Our dreams must be stronger than the unfortunate circumstances in which we find ourselves.

“Anger management courses start in a few minutes. All those enrolled should report immediately.” This was the message that resonated most often in the dirty halls of Carl Hayden High School in Phoenix, Arizona. As were the sirens of the police cars that could constantly be heard near the high school, because beatings and drugs were business as usual in the area.

Many of the school’s Hispanic students, who constituted 92 percent of the school body, were prosecuted for illegal immigration. In all this chaos, on the second floor of the high school, in a warehouse without windows, full of old furniture and discarded materials, four boys gathered daily for the robotics club. The four were brought together by Allan Cameron, a computer science teacher, and Fredi Lajvardi, a science teacher.

Before they met the four, both teachers thought it was crazy to inform their students, who were generally disinterested in anything related to school, of an underwater robotics contest organized by NASA.

However, they handed out leaflets, and the result amazed them both. The first comer was Oscar, who knew nothing about engineering. His application to join the United States Army had just been rejected because he had no legal residence permits. Yet his courage convinced the officer examining his case not to report him.

Without giving up, Oscar was looking for another way out of the miserable life he was leading with his family

Lorenzo was one of the daydreaming students in most math classes. He had been part of a gang, but had withdrawn, fearing prison. He was an ace at car repairs—as he was at stealing cars when he needed to.

The brain of the group was Cristian, one of the bullies’ favourites, due to his small stature. He was fascinated by everything science, and he spent his cold nights in a makeshift plywood room, with no electricity or heat, reading science books by the light of a lamp.

The fourth, Luis, was a naughty student, introverted and a little hard-headed, who the other three co-opted to help them handle the robot that was going to be quite difficult. With four illegal immigrants and two bewildered teachers, the team was complete.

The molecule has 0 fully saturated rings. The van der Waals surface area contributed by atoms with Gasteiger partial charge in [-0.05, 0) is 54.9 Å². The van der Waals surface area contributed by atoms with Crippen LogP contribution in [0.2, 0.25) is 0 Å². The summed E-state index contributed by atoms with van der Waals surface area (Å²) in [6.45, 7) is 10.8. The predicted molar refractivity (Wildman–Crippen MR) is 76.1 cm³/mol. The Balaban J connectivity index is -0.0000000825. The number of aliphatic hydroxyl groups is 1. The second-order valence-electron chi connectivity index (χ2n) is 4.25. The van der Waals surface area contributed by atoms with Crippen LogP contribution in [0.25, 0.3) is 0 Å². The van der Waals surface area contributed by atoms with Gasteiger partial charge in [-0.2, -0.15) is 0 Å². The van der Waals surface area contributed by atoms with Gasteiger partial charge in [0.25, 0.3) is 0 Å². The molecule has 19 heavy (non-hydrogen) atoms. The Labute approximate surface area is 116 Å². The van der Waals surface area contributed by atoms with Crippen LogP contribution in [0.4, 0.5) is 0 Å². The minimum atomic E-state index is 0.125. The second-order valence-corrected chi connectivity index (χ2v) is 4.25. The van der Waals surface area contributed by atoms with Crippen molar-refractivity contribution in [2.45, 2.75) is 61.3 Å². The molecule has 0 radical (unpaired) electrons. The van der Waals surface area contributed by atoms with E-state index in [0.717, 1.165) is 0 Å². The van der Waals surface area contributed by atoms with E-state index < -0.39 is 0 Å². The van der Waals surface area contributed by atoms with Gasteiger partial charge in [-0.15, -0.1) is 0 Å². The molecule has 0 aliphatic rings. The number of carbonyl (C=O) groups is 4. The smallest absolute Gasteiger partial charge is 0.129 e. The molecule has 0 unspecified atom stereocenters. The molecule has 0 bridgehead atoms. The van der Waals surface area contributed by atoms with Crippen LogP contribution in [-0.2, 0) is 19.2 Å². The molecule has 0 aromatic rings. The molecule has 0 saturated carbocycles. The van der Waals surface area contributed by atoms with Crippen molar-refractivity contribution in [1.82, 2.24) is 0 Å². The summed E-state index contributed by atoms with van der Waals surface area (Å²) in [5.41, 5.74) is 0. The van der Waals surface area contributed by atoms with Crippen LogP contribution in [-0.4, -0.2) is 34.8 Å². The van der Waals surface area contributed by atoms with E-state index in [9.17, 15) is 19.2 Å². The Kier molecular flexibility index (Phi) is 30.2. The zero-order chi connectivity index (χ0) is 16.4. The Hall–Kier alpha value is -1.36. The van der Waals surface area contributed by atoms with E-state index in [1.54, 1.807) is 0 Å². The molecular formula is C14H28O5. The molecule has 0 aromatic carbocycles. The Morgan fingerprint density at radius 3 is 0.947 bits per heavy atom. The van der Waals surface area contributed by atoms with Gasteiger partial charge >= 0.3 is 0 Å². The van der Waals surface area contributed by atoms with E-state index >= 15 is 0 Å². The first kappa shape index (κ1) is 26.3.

Oscar raised the money to build the robot—just over $800. He also reached out to several teachers and engineers for technical advice. Cristian carried out the technical project, and Lorenzo’s experience in mechanics was used to actually build the robot. Luis was indispensable in the functional tests.

In just four months, Stinky was born, a cute robot made of PVC and spare parts or mechanical improvisations.

The high school team decided to participate in a competition usually reserved for universities, considering that last place in a ranking of universities would be more honourable than last in the high school competition. The competitors were students from the best technical universities in the United States: MIT, Cornell, and North Carolina, who had built robots worth tens of thousands of dollars.

The first stage of the contest, a test obstacle track inside a mock-up submarine, brought them a surprise third place. But after the students were assessed for their knowledge, and after they presented their project, the jury decided that the four deserved to win the grand prize.

Their story has travelled the world, inspired thousands of young people, and has become the subject of a feature film. However, their lives did not become easier after the competition.

Oscar was deported, eventually managing to return to the United States after a long time and enlist in the army. It took Lorenzo and Luis some time to set up a new project: a small catering company. And Cristian, a recognized genius, failed to finish college because of financial problems.

Nowadays, everyone who talks to them sees them full of optimism. The contest taught them that, like their robot, certain dreams have to go through the depths to come to the surface, victorious.

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